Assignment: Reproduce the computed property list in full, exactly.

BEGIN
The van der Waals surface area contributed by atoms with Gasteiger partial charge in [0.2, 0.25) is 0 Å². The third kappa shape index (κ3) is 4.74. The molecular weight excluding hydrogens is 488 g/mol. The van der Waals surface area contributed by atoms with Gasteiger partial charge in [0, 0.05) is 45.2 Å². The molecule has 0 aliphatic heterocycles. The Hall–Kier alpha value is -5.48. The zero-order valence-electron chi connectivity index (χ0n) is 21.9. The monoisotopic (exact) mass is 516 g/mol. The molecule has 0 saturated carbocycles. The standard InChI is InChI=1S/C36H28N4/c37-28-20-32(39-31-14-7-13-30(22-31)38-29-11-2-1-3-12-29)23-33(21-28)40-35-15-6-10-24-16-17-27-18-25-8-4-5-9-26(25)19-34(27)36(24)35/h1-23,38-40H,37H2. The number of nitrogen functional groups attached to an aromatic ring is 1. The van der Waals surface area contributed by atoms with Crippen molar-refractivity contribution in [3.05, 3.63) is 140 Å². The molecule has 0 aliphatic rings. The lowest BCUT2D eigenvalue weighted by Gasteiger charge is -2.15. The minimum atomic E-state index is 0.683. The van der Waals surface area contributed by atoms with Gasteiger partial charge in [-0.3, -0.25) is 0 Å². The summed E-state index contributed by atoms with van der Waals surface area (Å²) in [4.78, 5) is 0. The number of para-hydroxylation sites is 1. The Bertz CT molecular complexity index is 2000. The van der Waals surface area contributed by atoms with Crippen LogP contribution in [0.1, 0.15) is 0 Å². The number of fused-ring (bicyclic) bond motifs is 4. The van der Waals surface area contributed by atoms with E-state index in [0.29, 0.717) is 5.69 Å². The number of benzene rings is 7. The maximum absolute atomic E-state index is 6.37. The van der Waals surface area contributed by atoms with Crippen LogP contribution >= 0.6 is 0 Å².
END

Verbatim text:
The van der Waals surface area contributed by atoms with Gasteiger partial charge in [0.2, 0.25) is 0 Å². The third kappa shape index (κ3) is 4.74. The molecular weight excluding hydrogens is 488 g/mol. The van der Waals surface area contributed by atoms with Gasteiger partial charge in [0, 0.05) is 45.2 Å². The molecule has 0 aliphatic heterocycles. The Hall–Kier alpha value is -5.48. The zero-order valence-electron chi connectivity index (χ0n) is 21.9. The monoisotopic (exact) mass is 516 g/mol. The molecule has 0 saturated carbocycles. The standard InChI is InChI=1S/C36H28N4/c37-28-20-32(39-31-14-7-13-30(22-31)38-29-11-2-1-3-12-29)23-33(21-28)40-35-15-6-10-24-16-17-27-18-25-8-4-5-9-26(25)19-34(27)36(24)35/h1-23,38-40H,37H2. The number of nitrogen functional groups attached to an aromatic ring is 1. The van der Waals surface area contributed by atoms with Crippen molar-refractivity contribution in [3.05, 3.63) is 140 Å². The molecule has 0 aliphatic rings. The lowest BCUT2D eigenvalue weighted by Gasteiger charge is -2.15. The minimum atomic E-state index is 0.683. The van der Waals surface area contributed by atoms with Gasteiger partial charge in [-0.3, -0.25) is 0 Å². The summed E-state index contributed by atoms with van der Waals surface area (Å²) in [4.78, 5) is 0. The number of para-hydroxylation sites is 1. The Bertz CT molecular complexity index is 2000. The van der Waals surface area contributed by atoms with Crippen LogP contribution in [0.1, 0.15) is 0 Å². The number of fused-ring (bicyclic) bond motifs is 4. The van der Waals surface area contributed by atoms with E-state index in [0.29, 0.717) is 5.69 Å². The number of benzene rings is 7. The maximum absolute atomic E-state index is 6.37. The van der Waals surface area contributed by atoms with Crippen LogP contribution >= 0.6 is 0 Å².